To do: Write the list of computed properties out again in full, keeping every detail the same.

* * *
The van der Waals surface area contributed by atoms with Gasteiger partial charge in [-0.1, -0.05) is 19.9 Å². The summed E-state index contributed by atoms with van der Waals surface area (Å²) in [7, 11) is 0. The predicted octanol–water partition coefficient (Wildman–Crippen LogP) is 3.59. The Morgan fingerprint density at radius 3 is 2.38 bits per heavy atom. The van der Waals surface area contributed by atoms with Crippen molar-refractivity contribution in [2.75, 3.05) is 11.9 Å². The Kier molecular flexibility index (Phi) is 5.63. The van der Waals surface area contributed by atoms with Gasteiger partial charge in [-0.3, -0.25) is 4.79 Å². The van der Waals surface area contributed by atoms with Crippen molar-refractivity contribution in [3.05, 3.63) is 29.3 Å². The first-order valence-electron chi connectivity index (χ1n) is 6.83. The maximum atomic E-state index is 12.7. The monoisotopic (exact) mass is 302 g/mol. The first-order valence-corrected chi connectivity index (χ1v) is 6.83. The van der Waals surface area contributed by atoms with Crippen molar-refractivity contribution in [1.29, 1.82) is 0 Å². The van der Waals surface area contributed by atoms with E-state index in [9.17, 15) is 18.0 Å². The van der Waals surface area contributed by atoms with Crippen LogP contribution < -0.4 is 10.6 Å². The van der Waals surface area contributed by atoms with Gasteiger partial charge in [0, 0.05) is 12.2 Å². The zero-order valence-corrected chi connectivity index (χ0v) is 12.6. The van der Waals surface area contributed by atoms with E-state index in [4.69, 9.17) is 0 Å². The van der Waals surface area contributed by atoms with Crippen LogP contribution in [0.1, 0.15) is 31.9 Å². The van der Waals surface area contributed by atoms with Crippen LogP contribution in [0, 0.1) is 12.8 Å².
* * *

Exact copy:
The van der Waals surface area contributed by atoms with Gasteiger partial charge in [-0.1, -0.05) is 19.9 Å². The summed E-state index contributed by atoms with van der Waals surface area (Å²) in [7, 11) is 0. The predicted octanol–water partition coefficient (Wildman–Crippen LogP) is 3.59. The Morgan fingerprint density at radius 3 is 2.38 bits per heavy atom. The van der Waals surface area contributed by atoms with Crippen molar-refractivity contribution in [2.75, 3.05) is 11.9 Å². The Kier molecular flexibility index (Phi) is 5.63. The van der Waals surface area contributed by atoms with Gasteiger partial charge in [-0.3, -0.25) is 4.79 Å². The van der Waals surface area contributed by atoms with Crippen molar-refractivity contribution in [3.05, 3.63) is 29.3 Å². The first-order valence-electron chi connectivity index (χ1n) is 6.83. The maximum atomic E-state index is 12.7. The monoisotopic (exact) mass is 302 g/mol. The first-order valence-corrected chi connectivity index (χ1v) is 6.83. The van der Waals surface area contributed by atoms with Crippen molar-refractivity contribution in [1.29, 1.82) is 0 Å². The van der Waals surface area contributed by atoms with E-state index in [9.17, 15) is 18.0 Å². The van der Waals surface area contributed by atoms with Crippen LogP contribution < -0.4 is 10.6 Å². The van der Waals surface area contributed by atoms with Gasteiger partial charge in [0, 0.05) is 12.2 Å². The zero-order valence-corrected chi connectivity index (χ0v) is 12.6. The van der Waals surface area contributed by atoms with E-state index in [4.69, 9.17) is 0 Å². The van der Waals surface area contributed by atoms with Crippen LogP contribution in [0.1, 0.15) is 31.9 Å². The van der Waals surface area contributed by atoms with Crippen LogP contribution in [0, 0.1) is 12.8 Å².